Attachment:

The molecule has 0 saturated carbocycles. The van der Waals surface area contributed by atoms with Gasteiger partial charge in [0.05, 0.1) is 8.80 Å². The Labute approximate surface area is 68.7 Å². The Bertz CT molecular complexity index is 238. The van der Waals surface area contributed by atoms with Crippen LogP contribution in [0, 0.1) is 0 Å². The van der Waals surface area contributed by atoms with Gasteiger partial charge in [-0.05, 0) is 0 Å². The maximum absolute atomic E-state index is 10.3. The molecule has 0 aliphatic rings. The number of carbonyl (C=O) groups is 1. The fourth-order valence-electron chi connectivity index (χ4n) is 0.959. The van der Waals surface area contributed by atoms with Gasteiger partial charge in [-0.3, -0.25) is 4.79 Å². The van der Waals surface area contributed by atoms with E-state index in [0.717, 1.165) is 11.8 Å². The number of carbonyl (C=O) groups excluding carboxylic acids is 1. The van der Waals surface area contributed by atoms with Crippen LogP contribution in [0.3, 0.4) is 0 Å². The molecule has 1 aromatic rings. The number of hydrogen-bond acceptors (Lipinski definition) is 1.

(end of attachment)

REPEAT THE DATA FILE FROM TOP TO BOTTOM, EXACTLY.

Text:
The molecule has 0 saturated carbocycles. The van der Waals surface area contributed by atoms with Gasteiger partial charge in [0.05, 0.1) is 8.80 Å². The Labute approximate surface area is 68.7 Å². The Bertz CT molecular complexity index is 238. The van der Waals surface area contributed by atoms with Crippen LogP contribution in [0, 0.1) is 0 Å². The van der Waals surface area contributed by atoms with Gasteiger partial charge in [-0.05, 0) is 0 Å². The maximum absolute atomic E-state index is 10.3. The molecule has 0 aliphatic rings. The number of carbonyl (C=O) groups is 1. The fourth-order valence-electron chi connectivity index (χ4n) is 0.959. The van der Waals surface area contributed by atoms with Gasteiger partial charge in [-0.3, -0.25) is 4.79 Å². The van der Waals surface area contributed by atoms with E-state index in [0.717, 1.165) is 11.8 Å². The number of carbonyl (C=O) groups excluding carboxylic acids is 1. The van der Waals surface area contributed by atoms with Crippen LogP contribution in [0.3, 0.4) is 0 Å². The molecule has 1 aromatic rings. The number of hydrogen-bond acceptors (Lipinski definition) is 1.